In teacher education programs, future teachers learn how to present information to young students and how to work with young students of varying abilities and backgrounds. They also take classes in education and child psychology. Programs typically include a student-teaching program, in which they work with a mentor teacher and get experience teaching students in a classroom setting. For information about teacher preparation programs in your state, visit Teach.org.

Some states require teachers to earn a master’s degree after receiving their teaching certification and obtaining a job.

Licenses, Certifications, and Registrations

All states require teachers in public schools to be licensed or certified in the specific grade level that they will teach. Those who teach in private schools typically do not need a license. Requirements for certification or licensure vary by state, but generally involve the following:

  • A bachelor’s degree with a minimum grade point average
  • Completion of a teacher preparation program and supervised experience in teaching, which is typically gained through student teaching.
  • Passing a background check
  • Passing a general teaching certification test, as well as a test that demonstrates their knowledge of the subject they will teach.

For information on certification requirements in your state, visit Teach.org.

Teachers are frequently required to complete annual professional development classes to keep their license or certification. Some states require teachers to complete a master’s degree after receiving their certification and obtaining a job.

All states offer an alternative route to certification or licensure for people who already have a bachelor’s degree but lack the education courses required for certification. Some alternative certification programs allow candidates to begin teaching immediately after graduation, under the supervision of an experienced teacher. These programs cover teaching methods and child development. After they complete the program, candidates are awarded full certification. Other programs require students to take classes in education before they can teach. Students may be awarded a master’s degree after completing one of these programs.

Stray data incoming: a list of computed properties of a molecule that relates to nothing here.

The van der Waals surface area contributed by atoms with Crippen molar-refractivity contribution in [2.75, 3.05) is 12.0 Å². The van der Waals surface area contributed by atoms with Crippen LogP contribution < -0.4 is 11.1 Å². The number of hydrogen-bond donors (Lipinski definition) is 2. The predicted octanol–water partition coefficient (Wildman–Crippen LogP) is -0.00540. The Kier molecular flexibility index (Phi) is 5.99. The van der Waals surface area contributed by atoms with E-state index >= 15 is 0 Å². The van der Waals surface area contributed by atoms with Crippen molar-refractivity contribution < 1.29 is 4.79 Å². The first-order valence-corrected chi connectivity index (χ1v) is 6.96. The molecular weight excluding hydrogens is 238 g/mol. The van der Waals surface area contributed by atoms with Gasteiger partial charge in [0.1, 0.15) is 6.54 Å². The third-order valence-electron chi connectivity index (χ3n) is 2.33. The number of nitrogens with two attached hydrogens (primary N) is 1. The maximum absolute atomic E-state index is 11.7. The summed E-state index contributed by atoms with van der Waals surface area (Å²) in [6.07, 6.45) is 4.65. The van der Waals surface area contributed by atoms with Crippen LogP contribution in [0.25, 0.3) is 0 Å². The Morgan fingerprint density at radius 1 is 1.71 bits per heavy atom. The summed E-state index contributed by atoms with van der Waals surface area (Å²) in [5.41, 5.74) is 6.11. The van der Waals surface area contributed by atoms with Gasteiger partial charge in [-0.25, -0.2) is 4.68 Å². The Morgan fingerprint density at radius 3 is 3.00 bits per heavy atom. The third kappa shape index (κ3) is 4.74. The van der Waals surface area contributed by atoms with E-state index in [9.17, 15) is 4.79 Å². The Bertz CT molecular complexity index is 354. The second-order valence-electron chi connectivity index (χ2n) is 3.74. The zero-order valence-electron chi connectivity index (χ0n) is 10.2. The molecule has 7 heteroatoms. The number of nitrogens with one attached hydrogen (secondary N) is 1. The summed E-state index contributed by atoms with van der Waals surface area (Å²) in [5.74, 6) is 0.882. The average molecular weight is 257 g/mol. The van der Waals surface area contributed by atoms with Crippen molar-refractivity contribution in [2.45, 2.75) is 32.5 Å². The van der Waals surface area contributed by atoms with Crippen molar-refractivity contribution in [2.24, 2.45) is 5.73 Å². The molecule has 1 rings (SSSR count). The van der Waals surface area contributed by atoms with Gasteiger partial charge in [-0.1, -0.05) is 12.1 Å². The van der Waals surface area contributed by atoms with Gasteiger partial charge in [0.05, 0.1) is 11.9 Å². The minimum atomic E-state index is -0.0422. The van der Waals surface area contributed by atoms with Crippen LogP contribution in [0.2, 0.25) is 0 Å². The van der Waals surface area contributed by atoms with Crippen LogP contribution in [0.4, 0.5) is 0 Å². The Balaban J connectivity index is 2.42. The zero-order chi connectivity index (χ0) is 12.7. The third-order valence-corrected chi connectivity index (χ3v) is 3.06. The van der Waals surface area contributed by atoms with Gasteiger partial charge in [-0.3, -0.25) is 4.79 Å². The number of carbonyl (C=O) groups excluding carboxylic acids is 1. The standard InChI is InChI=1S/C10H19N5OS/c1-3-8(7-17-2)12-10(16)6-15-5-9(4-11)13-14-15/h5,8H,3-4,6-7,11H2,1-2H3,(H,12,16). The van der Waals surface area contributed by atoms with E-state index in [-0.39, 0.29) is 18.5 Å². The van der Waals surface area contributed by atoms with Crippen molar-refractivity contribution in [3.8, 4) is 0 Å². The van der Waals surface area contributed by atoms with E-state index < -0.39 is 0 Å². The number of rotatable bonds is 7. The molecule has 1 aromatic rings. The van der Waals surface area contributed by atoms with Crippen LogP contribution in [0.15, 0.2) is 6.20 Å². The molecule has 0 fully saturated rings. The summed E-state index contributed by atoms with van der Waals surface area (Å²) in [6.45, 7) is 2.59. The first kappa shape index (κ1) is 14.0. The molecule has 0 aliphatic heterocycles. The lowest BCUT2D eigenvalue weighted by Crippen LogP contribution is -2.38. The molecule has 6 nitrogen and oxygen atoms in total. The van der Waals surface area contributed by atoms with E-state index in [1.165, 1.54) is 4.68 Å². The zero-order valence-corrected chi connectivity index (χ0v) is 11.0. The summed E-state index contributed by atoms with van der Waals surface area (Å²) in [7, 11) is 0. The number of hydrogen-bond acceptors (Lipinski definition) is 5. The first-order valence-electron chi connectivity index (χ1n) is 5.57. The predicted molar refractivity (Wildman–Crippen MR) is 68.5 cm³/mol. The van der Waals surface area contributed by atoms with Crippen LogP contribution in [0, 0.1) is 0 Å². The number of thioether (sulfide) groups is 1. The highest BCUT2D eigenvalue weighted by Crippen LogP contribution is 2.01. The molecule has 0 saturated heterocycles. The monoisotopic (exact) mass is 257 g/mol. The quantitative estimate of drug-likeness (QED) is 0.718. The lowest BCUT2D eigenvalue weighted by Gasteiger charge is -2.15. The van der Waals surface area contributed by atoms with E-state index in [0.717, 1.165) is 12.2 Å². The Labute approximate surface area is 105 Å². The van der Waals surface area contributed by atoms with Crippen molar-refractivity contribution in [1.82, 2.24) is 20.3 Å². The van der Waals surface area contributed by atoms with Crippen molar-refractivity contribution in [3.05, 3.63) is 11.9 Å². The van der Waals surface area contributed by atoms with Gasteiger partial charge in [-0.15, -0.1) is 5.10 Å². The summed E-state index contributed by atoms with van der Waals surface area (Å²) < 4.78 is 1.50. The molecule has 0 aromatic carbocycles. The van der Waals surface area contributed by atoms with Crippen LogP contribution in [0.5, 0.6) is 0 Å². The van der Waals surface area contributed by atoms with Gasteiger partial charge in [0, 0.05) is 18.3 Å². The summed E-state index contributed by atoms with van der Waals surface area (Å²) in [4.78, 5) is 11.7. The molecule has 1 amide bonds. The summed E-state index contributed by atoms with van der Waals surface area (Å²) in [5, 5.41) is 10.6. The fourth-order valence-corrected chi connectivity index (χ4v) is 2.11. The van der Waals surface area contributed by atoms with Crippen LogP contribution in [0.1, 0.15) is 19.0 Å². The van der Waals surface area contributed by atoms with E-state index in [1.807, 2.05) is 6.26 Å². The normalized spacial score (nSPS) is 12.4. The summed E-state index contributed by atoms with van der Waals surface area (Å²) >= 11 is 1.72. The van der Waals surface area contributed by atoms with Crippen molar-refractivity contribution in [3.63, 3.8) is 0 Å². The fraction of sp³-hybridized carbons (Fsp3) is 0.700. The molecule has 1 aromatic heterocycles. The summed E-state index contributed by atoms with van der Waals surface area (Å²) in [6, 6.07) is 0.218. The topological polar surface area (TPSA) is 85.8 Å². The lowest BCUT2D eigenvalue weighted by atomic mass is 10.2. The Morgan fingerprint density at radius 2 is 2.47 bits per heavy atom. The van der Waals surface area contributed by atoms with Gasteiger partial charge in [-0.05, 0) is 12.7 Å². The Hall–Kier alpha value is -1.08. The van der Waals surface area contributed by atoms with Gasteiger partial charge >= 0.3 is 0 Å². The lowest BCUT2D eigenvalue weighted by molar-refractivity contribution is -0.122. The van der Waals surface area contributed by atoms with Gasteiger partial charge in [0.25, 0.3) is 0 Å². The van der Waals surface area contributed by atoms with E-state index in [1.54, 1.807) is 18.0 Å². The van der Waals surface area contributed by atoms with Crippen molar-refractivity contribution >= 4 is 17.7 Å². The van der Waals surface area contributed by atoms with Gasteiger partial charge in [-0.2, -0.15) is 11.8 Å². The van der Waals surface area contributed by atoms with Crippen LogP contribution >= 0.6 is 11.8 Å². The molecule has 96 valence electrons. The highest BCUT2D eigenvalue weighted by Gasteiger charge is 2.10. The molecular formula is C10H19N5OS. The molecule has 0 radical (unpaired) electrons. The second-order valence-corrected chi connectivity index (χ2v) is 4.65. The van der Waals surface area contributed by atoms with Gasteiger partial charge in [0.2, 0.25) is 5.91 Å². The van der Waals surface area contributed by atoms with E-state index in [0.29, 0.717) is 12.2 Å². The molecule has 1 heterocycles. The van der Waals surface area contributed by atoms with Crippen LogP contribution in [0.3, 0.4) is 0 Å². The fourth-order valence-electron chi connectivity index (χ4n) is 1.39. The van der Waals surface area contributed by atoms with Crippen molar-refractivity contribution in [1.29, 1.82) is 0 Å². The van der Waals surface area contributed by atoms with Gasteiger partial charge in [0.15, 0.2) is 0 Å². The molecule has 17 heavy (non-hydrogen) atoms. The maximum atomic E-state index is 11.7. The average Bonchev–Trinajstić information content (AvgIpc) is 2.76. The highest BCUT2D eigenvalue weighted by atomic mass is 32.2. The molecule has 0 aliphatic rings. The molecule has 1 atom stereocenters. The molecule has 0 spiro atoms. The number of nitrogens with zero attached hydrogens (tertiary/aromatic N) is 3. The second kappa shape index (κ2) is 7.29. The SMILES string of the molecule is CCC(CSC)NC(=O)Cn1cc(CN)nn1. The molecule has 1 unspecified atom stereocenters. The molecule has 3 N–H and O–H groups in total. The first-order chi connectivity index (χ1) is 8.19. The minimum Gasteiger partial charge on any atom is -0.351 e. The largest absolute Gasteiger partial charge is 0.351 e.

Important Qualities

Communication skills. Teachers need to discuss students’ needs with parents and administrators. They also need to be able to communicate the subject content to students in a manner in which they will understand.

Patience. Working with students of different abilities and backgrounds can be difficult. Kindergarten and elementary school teachers must respond with patience when students struggle with material.

Physical stamina. Working with kindergarten and elementary-aged students can be tiring. Teachers need to be able to physically, mentally, and emotionally keep up with the students.

Resourcefulness. Kindergarten and elementary school teachers need to be able to explain difficult concepts in terms that young students can understand. In addition, they must be able to get students engaged in learning and adapt their lessons to meet students’ needs.

Advancement

Experienced teachers can advance to serve as mentors to new teachers or become lead teachers. In these roles, they help less experienced teachers to improve their teaching skills.

With additional education or certification, teachers may become school counselors, school librarians, or instructional coordinators. Some become assistant principals or principals, both of which generally require additional schooling in education administration or leadership.

Pay About this section

Kindergarten and Elementary School Teachers

Median annual wages, May 2016

Elementary school teachers, except special education

$55,800

Kindergarten and elementary school teachers

$55,490

Preschool, primary, secondary, and special education school teachers

$54,720

Kindergarten teachers, except special education

$52,620

Total, all occupations

$37,040

 

The median annual wage for elementary school teachers, except special education was $55,800 in May 2016. The median wage is the wage at which half the workers in an occupation earned more than that amount and half earned less. The lowest 10 percent earned less than $36,560, and the highest 10 percent earned more than $88,590.

The median annual wage for kindergarten teachers, except special education was $52,620 in May 2016. The lowest 10 percent earned less than $34,050, and the highest 10 percent earned more than $81,210.